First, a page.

St. John Ambulance provides essential flood response support

ST. John Ambulance volunteers are supporting response efforts to address the extensive flooding in Ontario, Quebec, and British Columbia – a testament to St. John Ambulance’s long-standing mission to improve the health, safety and lives of Canadians.

“Our efforts supporting the flood response and helping affected citizens across Canada are a reflection of our dedication and commitment to our history of caring and saving lives,” says Bill Alexander, National Coordinator – Disaster Services at St. John Ambulance Canada.

In Quebec, St. John Ambulance is actively involved in the flood response, supporting citizens and coordination efforts. With support from Ottawa volunteers, St. John Ambulance is providing evacuation assistance by boat and on land, first aid services at the reception centre, the emergency shelter and foot patrol in surrounding areas. A staffing of at least 10 St. John Ambulance volunteers are being maintained at all times in Rigaud.  St. John Ambulance is providing, on rotation with other non-government organizations, liaison function in the Emergency Operations Centre.

Responding to a request from the City of Montreal and the Regional Health Authorities, St. John Ambulance is assisting with the refurbishing of a closed Rivière-des-Prairies hospital pavilion to receive 125 patients evacuated from a nearby hospital.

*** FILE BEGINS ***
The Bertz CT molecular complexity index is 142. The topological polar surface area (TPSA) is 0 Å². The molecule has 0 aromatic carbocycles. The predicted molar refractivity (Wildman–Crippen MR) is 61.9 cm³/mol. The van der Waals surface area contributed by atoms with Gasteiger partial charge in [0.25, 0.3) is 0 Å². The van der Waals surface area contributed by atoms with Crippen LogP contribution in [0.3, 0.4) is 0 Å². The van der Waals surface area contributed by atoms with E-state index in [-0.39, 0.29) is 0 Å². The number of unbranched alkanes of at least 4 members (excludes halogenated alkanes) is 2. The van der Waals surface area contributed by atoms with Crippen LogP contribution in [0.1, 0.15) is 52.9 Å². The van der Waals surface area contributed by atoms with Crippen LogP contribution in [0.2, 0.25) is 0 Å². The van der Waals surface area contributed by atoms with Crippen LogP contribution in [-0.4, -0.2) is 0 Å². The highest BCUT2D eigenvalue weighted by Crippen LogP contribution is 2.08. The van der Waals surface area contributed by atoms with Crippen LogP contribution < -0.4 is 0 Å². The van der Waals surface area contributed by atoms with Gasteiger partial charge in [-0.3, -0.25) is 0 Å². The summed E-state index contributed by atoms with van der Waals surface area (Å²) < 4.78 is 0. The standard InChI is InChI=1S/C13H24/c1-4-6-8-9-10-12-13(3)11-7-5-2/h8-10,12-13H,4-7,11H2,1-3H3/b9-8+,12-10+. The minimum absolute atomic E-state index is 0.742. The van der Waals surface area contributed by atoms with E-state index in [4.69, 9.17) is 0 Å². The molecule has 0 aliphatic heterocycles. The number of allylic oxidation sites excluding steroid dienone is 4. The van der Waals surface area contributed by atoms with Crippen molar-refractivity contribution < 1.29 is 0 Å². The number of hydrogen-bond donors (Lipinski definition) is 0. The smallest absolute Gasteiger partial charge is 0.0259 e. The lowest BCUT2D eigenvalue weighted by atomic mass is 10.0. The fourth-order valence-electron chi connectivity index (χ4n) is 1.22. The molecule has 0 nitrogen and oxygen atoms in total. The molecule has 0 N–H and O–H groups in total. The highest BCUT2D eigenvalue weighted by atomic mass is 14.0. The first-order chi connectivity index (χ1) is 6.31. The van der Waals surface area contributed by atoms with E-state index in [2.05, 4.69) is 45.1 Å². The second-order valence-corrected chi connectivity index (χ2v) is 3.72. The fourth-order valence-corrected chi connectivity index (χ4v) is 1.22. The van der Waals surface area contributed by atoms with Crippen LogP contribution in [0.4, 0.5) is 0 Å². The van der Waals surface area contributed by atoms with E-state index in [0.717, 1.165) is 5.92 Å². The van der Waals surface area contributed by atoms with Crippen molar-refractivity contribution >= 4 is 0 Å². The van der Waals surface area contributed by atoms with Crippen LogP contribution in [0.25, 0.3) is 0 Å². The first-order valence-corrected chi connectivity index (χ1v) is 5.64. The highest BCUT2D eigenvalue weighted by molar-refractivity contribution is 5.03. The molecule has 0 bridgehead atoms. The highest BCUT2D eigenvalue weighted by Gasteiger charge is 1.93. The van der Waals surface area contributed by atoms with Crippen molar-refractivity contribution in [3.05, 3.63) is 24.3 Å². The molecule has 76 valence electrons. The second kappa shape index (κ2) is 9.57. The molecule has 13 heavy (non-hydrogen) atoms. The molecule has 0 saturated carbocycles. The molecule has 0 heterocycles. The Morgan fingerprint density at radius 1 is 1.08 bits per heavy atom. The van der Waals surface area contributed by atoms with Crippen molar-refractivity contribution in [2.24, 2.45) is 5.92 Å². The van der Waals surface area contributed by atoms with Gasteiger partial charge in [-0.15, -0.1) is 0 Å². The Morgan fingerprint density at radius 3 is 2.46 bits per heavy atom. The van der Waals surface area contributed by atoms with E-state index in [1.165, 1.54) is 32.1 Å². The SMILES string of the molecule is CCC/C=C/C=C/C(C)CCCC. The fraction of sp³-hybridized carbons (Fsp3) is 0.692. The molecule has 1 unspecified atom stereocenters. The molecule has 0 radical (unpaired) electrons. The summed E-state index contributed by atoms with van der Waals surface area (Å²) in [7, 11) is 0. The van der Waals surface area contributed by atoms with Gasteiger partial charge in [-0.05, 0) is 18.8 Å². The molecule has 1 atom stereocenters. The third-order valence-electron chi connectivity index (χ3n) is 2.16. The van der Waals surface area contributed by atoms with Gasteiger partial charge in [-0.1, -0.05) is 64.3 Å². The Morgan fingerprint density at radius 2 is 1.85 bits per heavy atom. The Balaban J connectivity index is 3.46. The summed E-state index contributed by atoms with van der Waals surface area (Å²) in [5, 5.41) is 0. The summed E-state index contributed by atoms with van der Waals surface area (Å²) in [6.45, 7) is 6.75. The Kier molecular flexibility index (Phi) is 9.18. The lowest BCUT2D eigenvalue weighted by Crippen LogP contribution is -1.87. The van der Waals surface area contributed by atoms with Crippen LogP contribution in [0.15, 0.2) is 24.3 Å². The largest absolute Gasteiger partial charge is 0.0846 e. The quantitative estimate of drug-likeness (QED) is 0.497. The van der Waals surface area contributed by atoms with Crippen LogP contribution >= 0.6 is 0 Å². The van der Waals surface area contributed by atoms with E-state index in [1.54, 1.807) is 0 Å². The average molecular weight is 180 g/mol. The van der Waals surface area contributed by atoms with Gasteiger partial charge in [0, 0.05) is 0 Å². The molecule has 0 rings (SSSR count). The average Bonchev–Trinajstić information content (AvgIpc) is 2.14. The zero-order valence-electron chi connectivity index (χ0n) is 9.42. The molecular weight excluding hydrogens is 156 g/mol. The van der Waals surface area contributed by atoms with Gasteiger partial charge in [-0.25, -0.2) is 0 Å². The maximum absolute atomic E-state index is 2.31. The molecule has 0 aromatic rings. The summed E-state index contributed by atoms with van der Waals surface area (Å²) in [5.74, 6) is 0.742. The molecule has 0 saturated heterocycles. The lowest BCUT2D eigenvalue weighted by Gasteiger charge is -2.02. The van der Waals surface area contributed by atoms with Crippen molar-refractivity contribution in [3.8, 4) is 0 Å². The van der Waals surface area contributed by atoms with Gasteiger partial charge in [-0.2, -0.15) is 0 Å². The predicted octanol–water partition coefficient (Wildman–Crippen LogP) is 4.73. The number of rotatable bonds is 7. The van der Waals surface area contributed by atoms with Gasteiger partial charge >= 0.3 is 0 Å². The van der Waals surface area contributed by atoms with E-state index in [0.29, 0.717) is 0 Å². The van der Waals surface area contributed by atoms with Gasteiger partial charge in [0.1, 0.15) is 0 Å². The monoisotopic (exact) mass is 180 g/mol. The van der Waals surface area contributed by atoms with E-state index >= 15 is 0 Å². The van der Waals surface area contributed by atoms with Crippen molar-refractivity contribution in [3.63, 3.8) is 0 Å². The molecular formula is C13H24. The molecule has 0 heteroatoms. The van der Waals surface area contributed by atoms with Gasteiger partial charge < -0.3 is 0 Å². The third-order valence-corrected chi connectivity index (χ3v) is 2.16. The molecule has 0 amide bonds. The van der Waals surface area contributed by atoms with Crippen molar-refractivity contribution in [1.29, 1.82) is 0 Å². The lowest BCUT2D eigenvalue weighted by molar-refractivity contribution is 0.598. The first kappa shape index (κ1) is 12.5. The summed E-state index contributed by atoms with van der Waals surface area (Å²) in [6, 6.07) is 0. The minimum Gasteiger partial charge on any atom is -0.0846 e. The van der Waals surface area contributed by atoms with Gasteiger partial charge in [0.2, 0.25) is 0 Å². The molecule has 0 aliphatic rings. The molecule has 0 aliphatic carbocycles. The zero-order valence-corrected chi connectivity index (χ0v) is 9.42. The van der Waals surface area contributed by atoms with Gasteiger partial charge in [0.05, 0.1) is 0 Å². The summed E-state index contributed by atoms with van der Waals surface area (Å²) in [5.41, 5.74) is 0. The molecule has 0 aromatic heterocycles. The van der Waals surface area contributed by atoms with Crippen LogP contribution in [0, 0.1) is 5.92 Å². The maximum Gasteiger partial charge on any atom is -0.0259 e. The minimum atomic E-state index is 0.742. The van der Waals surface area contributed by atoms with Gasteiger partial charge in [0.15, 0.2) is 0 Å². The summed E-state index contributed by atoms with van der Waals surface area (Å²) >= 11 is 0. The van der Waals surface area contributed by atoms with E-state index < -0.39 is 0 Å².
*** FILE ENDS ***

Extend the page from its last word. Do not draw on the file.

In British Columbia, the threat of unprecedented flooding still remains and the message to “stay prepared” continues to be as significant as ever. Colin Basran, Mayor of Kelowna, is urging residents to prepare for dramatic flooding with 72-hour emergency kits. Residents are advised to have their kit ready to go, be ready to leave at a moment’s notice, prepare to move any children and/or disabled persons, and pets and/or livestock to a safe area, arrange accommodation for family, sandbag areas needing protection, remove items from below-ground basements to higher ground, and signup for e-updates from the Central Okanagan Emergency Operations.

The flooding coincides with Emergency Preparedness (EP) Week, running May 7–13, serving as an additional reminder for people to take safety into their own hands to not just “be prepared” but make sure their families are “Emergency Ready”.

“Our charity is on a mission to get people SET for Safety with Safety Education and Tools at work, home and play and to be ‘Emergency Ready’. It is not enough for people to purchase a 72-hour emergency kit, to be really ready for any emergency, one needs to have an emergency plan, a kit of supplies, be trained to administer first aid and continue to maintain their supplies and skills for an emergency,” says Karen MacPherson, CEO of St. John Ambulance British Columbia and Yukon.

St. John Ambulance says people need to be aware that just by purchasing a kit or creating a plan, you are only halfway through the necessary stages of Emergency Readiness: Stage 1 – Create a Plan, Stage 2 – Build a Kit, Stage 3 – Train in First Aid, and Stage 4 – Maintain your skills and supplies. People are getting messages and advertising to “be prepared” and purchase a kit, but to be ready for an emergency one must be self-sufficient with supplies for at least 72 hours and have the up to date skills to administer first aid as needed.